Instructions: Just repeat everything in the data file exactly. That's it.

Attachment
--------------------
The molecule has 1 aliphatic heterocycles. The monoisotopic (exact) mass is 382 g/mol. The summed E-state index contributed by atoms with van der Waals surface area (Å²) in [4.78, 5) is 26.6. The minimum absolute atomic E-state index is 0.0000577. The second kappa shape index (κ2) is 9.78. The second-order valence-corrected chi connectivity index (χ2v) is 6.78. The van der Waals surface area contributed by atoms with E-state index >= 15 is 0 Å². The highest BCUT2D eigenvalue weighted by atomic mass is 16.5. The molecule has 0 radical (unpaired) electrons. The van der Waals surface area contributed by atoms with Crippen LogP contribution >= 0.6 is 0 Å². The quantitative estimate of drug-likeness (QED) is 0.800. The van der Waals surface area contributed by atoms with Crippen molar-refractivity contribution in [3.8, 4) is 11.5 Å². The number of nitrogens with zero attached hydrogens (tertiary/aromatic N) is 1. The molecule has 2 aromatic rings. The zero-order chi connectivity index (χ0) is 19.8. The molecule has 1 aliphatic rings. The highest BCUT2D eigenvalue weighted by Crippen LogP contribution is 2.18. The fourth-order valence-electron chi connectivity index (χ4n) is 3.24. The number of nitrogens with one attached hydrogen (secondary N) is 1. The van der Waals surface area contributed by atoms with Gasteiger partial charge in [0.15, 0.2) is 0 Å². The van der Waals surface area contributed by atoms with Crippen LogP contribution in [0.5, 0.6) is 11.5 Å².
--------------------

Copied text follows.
The molecule has 1 aliphatic heterocycles. The monoisotopic (exact) mass is 382 g/mol. The summed E-state index contributed by atoms with van der Waals surface area (Å²) in [4.78, 5) is 26.6. The minimum absolute atomic E-state index is 0.0000577. The second kappa shape index (κ2) is 9.78. The second-order valence-corrected chi connectivity index (χ2v) is 6.78. The van der Waals surface area contributed by atoms with E-state index >= 15 is 0 Å². The highest BCUT2D eigenvalue weighted by atomic mass is 16.5. The molecule has 0 radical (unpaired) electrons. The van der Waals surface area contributed by atoms with Crippen LogP contribution >= 0.6 is 0 Å². The quantitative estimate of drug-likeness (QED) is 0.800. The van der Waals surface area contributed by atoms with Crippen molar-refractivity contribution in [3.8, 4) is 11.5 Å². The number of nitrogens with zero attached hydrogens (tertiary/aromatic N) is 1. The molecule has 2 aromatic rings. The zero-order chi connectivity index (χ0) is 19.8. The molecule has 1 aliphatic rings. The highest BCUT2D eigenvalue weighted by Crippen LogP contribution is 2.18. The fourth-order valence-electron chi connectivity index (χ4n) is 3.24. The number of nitrogens with one attached hydrogen (secondary N) is 1. The van der Waals surface area contributed by atoms with Gasteiger partial charge in [0.15, 0.2) is 0 Å². The van der Waals surface area contributed by atoms with Crippen LogP contribution in [0.5, 0.6) is 11.5 Å².